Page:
By Tony Wittkowski | Business Reporter | The Herald-Palladium
COLOMA – Michigan is known for the diverse amount of crops it produces.
This was one of the reasons representatives from American Agri-Women hit the road for Michigan as part of its Drive Across America campaign.
The campaign, with stops Friday in Southwest Michigan, was a way to celebrate the organization’s 40 years of existence.
Sue McCrum and Doris Mold, president and first vice president for AAW, have spent the last three weeks driving to different affiliates of the national organization, talking to local farmers and making memories along the way.
McCrum told attendees at Jollay Orchards Farm Market in Coloma Township that it was a good time to let the public know where the country’s food and fiber comes from.
“We have never done this before,” she said. “We are harvesting our past. History is important, but we need to move forward. We plan on traveling to California, zigzagging back and forth into Texas and heading back through Maine.”
The duo has already worked its way through North Carolina, Kentucky and Indiana. The next stop is Illinois.
They will finish the drive at the national convention in Maine on Nov. 1.
Mold referred to Michigan as the Garden of Eden when it came to the state’s agriculture.
“There were fruits and vegetables in all the other states we visited, but this is really kind of a premiere location for everything,” Mold said. “It’s nice to see some diversity in Michigan. We had just come from a state that is just known for its corn and soybeans.”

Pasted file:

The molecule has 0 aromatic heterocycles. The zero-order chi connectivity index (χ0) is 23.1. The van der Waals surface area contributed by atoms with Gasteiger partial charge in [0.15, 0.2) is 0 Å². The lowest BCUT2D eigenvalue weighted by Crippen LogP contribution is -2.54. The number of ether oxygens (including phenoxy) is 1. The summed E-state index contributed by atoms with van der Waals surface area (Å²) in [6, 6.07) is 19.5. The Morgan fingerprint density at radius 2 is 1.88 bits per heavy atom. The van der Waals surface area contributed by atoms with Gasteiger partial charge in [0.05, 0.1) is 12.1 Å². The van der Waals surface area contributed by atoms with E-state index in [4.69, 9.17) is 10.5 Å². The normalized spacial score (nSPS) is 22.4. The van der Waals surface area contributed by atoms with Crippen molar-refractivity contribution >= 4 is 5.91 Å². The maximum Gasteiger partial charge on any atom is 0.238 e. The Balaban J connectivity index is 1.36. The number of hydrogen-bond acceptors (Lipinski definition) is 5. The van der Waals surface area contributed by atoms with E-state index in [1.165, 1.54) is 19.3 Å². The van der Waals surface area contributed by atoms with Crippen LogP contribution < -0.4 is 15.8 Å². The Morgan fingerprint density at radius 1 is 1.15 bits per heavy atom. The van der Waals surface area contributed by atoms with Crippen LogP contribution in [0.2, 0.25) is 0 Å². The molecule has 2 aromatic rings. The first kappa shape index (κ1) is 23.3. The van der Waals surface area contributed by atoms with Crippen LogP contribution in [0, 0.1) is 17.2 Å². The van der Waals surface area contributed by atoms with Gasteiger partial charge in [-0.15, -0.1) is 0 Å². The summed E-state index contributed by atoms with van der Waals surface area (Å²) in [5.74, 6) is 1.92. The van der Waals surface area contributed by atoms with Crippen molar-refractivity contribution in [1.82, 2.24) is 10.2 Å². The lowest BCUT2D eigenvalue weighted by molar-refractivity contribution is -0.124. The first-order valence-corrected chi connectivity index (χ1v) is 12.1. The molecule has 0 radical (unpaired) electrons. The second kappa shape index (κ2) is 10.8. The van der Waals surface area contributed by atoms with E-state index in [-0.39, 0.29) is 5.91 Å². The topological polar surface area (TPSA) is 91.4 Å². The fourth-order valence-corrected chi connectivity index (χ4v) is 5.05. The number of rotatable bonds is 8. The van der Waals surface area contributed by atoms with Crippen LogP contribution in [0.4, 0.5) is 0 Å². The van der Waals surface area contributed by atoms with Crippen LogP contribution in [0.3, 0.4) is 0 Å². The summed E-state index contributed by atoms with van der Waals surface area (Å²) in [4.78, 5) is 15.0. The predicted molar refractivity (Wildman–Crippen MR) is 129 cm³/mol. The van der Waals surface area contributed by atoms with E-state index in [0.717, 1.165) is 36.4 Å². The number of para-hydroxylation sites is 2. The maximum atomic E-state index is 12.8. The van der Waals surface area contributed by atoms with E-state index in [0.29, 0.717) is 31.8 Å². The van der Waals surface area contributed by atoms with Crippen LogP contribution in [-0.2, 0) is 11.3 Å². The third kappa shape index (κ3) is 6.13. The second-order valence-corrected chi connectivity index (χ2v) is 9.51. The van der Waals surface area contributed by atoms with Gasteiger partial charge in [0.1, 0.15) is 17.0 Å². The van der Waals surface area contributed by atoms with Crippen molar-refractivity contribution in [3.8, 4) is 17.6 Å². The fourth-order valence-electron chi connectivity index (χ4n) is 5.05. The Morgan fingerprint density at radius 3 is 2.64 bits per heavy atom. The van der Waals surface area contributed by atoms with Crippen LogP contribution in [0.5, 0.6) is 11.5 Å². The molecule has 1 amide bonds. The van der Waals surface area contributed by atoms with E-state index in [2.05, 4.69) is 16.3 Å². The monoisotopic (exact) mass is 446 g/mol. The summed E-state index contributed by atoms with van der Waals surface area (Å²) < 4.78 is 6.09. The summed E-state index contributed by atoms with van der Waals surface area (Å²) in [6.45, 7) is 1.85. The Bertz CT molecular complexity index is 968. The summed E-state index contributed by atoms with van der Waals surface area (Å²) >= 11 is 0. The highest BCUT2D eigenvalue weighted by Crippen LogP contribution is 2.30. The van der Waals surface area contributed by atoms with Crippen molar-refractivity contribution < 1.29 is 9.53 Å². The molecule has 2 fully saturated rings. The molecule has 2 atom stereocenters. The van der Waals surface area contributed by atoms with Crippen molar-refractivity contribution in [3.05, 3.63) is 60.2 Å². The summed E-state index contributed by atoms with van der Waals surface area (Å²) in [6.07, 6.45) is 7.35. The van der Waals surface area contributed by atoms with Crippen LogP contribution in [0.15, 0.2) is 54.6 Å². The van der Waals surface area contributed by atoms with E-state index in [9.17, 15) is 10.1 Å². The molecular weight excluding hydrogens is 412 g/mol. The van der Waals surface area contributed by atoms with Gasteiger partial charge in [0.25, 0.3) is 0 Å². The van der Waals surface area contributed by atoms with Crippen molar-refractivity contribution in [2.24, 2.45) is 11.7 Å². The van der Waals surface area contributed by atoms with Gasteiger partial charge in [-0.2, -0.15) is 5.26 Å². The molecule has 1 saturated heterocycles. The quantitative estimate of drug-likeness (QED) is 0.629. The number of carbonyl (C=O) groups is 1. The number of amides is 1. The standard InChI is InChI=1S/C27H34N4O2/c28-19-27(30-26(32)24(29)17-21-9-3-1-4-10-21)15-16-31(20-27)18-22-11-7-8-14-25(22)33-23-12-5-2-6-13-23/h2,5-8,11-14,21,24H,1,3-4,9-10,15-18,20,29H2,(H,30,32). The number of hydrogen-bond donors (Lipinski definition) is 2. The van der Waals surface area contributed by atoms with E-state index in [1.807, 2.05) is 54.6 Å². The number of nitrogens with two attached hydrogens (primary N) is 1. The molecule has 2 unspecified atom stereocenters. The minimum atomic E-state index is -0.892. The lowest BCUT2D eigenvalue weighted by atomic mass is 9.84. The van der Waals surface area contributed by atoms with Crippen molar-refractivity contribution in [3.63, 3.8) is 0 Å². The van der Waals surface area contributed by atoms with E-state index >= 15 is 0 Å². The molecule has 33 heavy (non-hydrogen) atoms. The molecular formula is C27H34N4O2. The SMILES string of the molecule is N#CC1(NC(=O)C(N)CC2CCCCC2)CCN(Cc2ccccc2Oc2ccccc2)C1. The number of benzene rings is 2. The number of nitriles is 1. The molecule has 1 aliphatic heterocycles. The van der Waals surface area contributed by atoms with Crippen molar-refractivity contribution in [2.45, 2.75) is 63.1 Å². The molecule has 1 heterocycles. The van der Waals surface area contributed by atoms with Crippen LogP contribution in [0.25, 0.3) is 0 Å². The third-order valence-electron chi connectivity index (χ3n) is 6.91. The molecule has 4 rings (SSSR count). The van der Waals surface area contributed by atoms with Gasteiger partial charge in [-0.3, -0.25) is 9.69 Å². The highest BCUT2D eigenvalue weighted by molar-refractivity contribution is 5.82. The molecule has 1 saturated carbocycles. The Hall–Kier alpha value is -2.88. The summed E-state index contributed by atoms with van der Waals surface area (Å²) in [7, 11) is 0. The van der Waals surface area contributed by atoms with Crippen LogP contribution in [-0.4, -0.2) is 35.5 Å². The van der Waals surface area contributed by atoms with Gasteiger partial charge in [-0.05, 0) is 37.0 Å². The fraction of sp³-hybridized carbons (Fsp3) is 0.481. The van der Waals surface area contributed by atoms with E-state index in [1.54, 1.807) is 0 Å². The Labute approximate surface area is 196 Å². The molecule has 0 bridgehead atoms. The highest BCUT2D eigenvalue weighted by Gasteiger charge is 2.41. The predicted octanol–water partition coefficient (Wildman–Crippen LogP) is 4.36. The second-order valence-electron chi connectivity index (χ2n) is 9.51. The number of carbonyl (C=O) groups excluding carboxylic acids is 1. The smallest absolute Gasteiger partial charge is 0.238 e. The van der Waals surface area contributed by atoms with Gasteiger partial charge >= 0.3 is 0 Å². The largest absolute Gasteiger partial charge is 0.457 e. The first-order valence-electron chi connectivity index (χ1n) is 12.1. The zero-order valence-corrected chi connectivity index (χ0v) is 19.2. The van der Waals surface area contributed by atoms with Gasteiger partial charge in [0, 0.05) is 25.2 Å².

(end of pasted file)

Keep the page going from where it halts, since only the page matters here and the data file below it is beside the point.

AAW is the nation’s largest coalition of farm, ranch and agribusiness women with 56 affiliate organizations and more than 40,000 members scattered throughout the country. The group was formed to advocate women’s agriculture and affordable food, fiber and fuel supply.
Michigan Agri-Women President Kim Schmuhl has a farm in Coloma and said she was ecstatic when she learned the two women would come through her neck of the woods.
“We just wanted to give them a showcase of what the Michigan fruit belt is all about,” she said. “We came up with this schedule based on what we have in production that they can see. If they would have come in November we wouldn’t have much to show them.”
The day’s tour included affiliates Jollay Orchards and Contessa Wine Cellars in Coloma Township, Nye’s Apple Barn in St. Joseph Township, strawberry fields in Hartford and some of the greenhouses in the area.
There was also a welcome ceremony Thursday night when the two voyagers arrived in Southwest Michigan.
Michigan Agri-Women was actually the founder of the national organization, Schmuhl said.
“It began in Michigan, so its nice to have them come here and see where it all began,” she said. “We still have some ladies that were here when it first began. It’s so important to our industry just to get more women involved.
“We need to have voices and what better voice to have than a woman on the farm.”
(Author’s Note: This article was originally published on June 20, 2015)